Plott Hound Dogs Health Problems
Thinking to own a Plott Hound and want to know what are the common diseases or health problems that Plott Hounds are prone to?
According to dog experts, Plott Hound Dogs score out of 5 in the scale of breeds that are considered the most healthy dog breeds.
Are Plott Hounds hypoallergenic: No
Dog Breeds with The Least Health Issues
Trying to find a pet dog breed that won't break the bank with trips to the veterinarian? Take a look at our list below. But, bear in mind that your pet's health is ultimately up to you.
1. Australian cattle dog - This lively breed of dog is renowned for its intelligence, agility, and stamina. As a relatively healthy breed, the Australian cattle dog does not have a background of severe illnesses and may live up to 13 years with proper training and suitable preventative care.
2. Border Collie - Advances in DNA testing have made it much easier to control the relatively few minor genetic conditions known to affect border collies. As a high-energy dog with a life expectancy of up to 14 years, the Border collie is a terrific choice for active individuals and young families-- just be ready to provide her with great deals of outdoor playtime and exercise.
3. German Pinscher - This agile and muscular dog is not often associated with major health conditions, and may live up to 14 years with proper care and plenty of exercise.
4. English Springer Spaniel - Though this mild, cordial breed of spaniel is sometimes known to suffer minor eye problems, it is typically less likely to suffer from many severe genetic diseases. A healthier English springer spaniel may live up to 14 years.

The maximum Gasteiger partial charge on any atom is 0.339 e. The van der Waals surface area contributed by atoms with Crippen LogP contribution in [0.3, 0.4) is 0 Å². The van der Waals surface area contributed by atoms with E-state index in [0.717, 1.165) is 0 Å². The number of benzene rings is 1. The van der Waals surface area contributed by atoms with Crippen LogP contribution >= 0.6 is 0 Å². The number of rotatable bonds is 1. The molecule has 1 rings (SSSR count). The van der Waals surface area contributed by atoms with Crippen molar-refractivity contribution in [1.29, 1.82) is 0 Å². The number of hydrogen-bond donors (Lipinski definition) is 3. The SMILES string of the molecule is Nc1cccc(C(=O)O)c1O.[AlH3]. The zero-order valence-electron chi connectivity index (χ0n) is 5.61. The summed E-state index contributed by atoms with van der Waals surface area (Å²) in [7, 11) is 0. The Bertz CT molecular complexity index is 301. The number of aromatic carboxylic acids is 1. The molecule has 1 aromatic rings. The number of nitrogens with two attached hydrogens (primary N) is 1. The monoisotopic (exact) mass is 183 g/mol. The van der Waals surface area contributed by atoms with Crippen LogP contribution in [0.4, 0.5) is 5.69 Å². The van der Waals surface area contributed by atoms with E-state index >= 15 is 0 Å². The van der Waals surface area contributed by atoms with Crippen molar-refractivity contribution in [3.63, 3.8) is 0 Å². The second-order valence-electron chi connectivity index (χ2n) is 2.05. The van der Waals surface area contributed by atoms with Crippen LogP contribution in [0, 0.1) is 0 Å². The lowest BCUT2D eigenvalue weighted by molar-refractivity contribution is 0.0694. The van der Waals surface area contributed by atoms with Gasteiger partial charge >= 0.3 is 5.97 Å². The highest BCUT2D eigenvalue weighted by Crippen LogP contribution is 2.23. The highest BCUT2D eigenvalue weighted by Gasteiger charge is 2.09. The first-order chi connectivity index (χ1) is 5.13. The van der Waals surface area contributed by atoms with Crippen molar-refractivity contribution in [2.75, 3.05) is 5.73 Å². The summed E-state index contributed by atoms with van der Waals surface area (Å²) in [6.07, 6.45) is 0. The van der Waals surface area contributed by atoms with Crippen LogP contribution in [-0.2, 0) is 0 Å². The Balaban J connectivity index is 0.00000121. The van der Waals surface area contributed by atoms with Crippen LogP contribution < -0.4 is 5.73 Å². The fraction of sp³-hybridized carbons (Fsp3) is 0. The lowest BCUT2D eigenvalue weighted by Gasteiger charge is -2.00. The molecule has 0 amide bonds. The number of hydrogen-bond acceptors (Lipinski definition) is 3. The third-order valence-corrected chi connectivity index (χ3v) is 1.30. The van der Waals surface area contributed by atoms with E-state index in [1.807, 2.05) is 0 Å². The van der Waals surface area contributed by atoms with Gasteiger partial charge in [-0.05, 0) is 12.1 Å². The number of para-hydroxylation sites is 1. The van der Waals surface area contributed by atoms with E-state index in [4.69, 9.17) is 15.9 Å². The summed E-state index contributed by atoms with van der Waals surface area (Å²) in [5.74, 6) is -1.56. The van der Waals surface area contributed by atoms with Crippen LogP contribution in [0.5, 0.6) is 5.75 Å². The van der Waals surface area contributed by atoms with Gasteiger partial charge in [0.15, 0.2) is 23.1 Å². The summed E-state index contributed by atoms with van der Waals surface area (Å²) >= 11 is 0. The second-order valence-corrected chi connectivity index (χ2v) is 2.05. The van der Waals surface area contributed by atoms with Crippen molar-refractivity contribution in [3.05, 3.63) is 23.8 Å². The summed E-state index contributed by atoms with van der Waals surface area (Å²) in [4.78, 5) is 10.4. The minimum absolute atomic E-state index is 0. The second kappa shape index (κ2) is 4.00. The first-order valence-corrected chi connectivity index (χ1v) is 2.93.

5. Chihuahua - With passion and attention, this pint-sized pooch species can live up to 18 years. The Chihuahua's petite size means it typically calls for less exercise than other breeds of dogs.
Plott Hound Information
Bred for generations as a bear and coon dog, the Plott's first nature is to sniff up a cold trail and follow it to the end. Yet the Plott makes the transition to family dog with ease, being eager to please and loyal. This is an extremely courageous breed, and, as befitting any good hound, it can be headstrong. Plotts can be wary of strangers, but generally warm up quickly. They are not as gregarious with other dogs as some hounds, and true to their bear-hunting heritage, can be ferocious fighters if pushed. They may tree the family cat!
What to do if you lose your Plott Hound
If your Plott Hound Dog or any other pet has gone missing and it does not have an identification tag with a phone number, you can:
1. Register your missing pet details at Pet Reunite website here.
2. Register the lost pet on the Local Lost Pets Facebook Groups Here.
3. Call the local vet clinics to see if anyone has handed in your lost pet.
4. Contact the RSPCA or Visit the RSPCA Lost Pets website and complete a Lost Pet Report.
5. Visit Lost Pets Pages of Animal Pounds.
What to do if you find a lost Plott Hound
If you find a Plott Hound Dog or any other pet and it does not have an identification tag with a phone number, you can:
1. List the found pet details at Pet Reunite website here.
2. Register the missing pet on the Local Facebook Lost Pets Groups.
3. Contact the Local Authority to collect the lost animal.
4. Take the animal to the local Animal Shelter near to your suburb.
5. Take the pet to the local Vet who normally scan the animal’s microchip and call the registered owner of the pet.
Laws Regarding Missing Pets
1. It is against the law to keep any animal that you find.
2. Pets are generally considered property and it is illegal to take and keep someone else’s property.
3. You must contact your local animal control unit and file a FOUND AN ANIMAL report for any dog or cat you find.
4. To reclaim your lost dog, cat or other pet from the animal shelter you must pay a release fee.
5. If your dog or cat is unregistered, you will have to register your pet before you can take it home.